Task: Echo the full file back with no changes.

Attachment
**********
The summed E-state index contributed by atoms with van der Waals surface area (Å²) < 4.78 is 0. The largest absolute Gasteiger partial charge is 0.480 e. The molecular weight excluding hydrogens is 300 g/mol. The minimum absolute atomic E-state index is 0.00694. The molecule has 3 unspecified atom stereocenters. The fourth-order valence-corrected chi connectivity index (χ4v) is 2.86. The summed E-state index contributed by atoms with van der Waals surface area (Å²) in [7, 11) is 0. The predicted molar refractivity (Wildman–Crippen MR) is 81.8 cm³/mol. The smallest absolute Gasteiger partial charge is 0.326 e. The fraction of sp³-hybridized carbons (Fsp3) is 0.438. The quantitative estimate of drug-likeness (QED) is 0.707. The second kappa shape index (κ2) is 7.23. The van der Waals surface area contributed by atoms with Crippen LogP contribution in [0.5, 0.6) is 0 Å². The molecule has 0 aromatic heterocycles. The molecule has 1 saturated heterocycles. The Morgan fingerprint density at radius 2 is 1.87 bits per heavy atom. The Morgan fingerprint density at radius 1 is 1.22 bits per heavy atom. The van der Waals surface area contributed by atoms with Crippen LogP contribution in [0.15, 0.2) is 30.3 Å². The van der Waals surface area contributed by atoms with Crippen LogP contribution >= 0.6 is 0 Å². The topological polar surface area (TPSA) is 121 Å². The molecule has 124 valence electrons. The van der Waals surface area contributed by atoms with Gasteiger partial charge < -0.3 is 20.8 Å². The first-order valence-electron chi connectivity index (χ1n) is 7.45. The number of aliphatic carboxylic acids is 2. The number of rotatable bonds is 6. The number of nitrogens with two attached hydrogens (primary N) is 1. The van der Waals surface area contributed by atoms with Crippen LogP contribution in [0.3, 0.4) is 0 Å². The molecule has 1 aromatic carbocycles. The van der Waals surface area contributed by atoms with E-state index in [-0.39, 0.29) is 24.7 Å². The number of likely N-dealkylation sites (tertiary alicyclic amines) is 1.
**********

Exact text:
The summed E-state index contributed by atoms with van der Waals surface area (Å²) < 4.78 is 0. The largest absolute Gasteiger partial charge is 0.480 e. The molecular weight excluding hydrogens is 300 g/mol. The minimum absolute atomic E-state index is 0.00694. The molecule has 3 unspecified atom stereocenters. The fourth-order valence-corrected chi connectivity index (χ4v) is 2.86. The summed E-state index contributed by atoms with van der Waals surface area (Å²) in [7, 11) is 0. The predicted molar refractivity (Wildman–Crippen MR) is 81.8 cm³/mol. The smallest absolute Gasteiger partial charge is 0.326 e. The fraction of sp³-hybridized carbons (Fsp3) is 0.438. The quantitative estimate of drug-likeness (QED) is 0.707. The second kappa shape index (κ2) is 7.23. The van der Waals surface area contributed by atoms with Crippen LogP contribution in [0.5, 0.6) is 0 Å². The molecule has 0 aromatic heterocycles. The molecule has 1 saturated heterocycles. The Morgan fingerprint density at radius 2 is 1.87 bits per heavy atom. The Morgan fingerprint density at radius 1 is 1.22 bits per heavy atom. The van der Waals surface area contributed by atoms with Crippen LogP contribution in [0.15, 0.2) is 30.3 Å². The van der Waals surface area contributed by atoms with Crippen LogP contribution >= 0.6 is 0 Å². The topological polar surface area (TPSA) is 121 Å². The molecule has 124 valence electrons. The van der Waals surface area contributed by atoms with Gasteiger partial charge < -0.3 is 20.8 Å². The first-order valence-electron chi connectivity index (χ1n) is 7.45. The number of aliphatic carboxylic acids is 2. The number of rotatable bonds is 6. The number of nitrogens with two attached hydrogens (primary N) is 1. The van der Waals surface area contributed by atoms with Crippen LogP contribution in [0.3, 0.4) is 0 Å². The molecule has 1 aromatic carbocycles. The van der Waals surface area contributed by atoms with E-state index in [-0.39, 0.29) is 24.7 Å². The number of likely N-dealkylation sites (tertiary alicyclic amines) is 1.